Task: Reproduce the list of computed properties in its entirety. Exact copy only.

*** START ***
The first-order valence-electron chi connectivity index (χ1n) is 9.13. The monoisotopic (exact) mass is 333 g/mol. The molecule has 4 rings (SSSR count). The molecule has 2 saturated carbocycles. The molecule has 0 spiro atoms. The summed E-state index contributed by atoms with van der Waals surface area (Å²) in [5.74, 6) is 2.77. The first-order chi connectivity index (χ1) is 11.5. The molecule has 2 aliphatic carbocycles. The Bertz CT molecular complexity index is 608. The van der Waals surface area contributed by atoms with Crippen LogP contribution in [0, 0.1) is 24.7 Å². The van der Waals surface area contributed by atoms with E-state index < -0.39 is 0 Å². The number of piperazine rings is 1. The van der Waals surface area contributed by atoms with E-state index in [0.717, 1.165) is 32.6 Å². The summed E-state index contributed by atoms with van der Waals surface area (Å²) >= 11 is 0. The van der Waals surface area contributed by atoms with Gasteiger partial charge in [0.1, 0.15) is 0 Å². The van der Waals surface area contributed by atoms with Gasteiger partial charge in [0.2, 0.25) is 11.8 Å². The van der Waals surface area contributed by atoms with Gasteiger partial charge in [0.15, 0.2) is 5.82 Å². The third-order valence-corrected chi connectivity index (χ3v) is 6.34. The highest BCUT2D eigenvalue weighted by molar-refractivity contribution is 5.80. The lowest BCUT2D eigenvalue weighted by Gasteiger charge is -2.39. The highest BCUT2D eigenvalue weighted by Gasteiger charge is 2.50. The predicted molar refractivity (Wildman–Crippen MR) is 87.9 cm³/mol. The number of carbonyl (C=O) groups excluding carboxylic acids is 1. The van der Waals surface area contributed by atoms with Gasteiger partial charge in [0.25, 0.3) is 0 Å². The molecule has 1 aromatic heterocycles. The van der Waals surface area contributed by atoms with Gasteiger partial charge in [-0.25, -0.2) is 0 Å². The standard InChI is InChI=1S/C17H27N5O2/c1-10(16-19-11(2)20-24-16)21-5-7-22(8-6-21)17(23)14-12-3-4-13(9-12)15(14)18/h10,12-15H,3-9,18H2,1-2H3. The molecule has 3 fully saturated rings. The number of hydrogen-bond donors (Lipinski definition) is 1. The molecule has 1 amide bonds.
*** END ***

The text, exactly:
The first-order valence-electron chi connectivity index (χ1n) is 9.13. The monoisotopic (exact) mass is 333 g/mol. The molecule has 4 rings (SSSR count). The molecule has 2 saturated carbocycles. The molecule has 0 spiro atoms. The summed E-state index contributed by atoms with van der Waals surface area (Å²) in [5.74, 6) is 2.77. The first-order chi connectivity index (χ1) is 11.5. The molecule has 2 aliphatic carbocycles. The Bertz CT molecular complexity index is 608. The van der Waals surface area contributed by atoms with Crippen LogP contribution in [0, 0.1) is 24.7 Å². The van der Waals surface area contributed by atoms with E-state index < -0.39 is 0 Å². The number of piperazine rings is 1. The van der Waals surface area contributed by atoms with E-state index in [0.717, 1.165) is 32.6 Å². The summed E-state index contributed by atoms with van der Waals surface area (Å²) >= 11 is 0. The van der Waals surface area contributed by atoms with Gasteiger partial charge in [0.1, 0.15) is 0 Å². The van der Waals surface area contributed by atoms with Gasteiger partial charge in [0.2, 0.25) is 11.8 Å². The van der Waals surface area contributed by atoms with Gasteiger partial charge in [0.15, 0.2) is 5.82 Å². The third-order valence-corrected chi connectivity index (χ3v) is 6.34. The highest BCUT2D eigenvalue weighted by molar-refractivity contribution is 5.80. The lowest BCUT2D eigenvalue weighted by Gasteiger charge is -2.39. The highest BCUT2D eigenvalue weighted by Gasteiger charge is 2.50. The predicted molar refractivity (Wildman–Crippen MR) is 87.9 cm³/mol. The number of carbonyl (C=O) groups excluding carboxylic acids is 1. The van der Waals surface area contributed by atoms with Gasteiger partial charge in [0.25, 0.3) is 0 Å². The molecule has 1 aromatic heterocycles. The van der Waals surface area contributed by atoms with Gasteiger partial charge in [-0.25, -0.2) is 0 Å². The standard InChI is InChI=1S/C17H27N5O2/c1-10(16-19-11(2)20-24-16)21-5-7-22(8-6-21)17(23)14-12-3-4-13(9-12)15(14)18/h10,12-15H,3-9,18H2,1-2H3. The molecule has 3 fully saturated rings. The number of hydrogen-bond donors (Lipinski definition) is 1. The molecule has 1 amide bonds.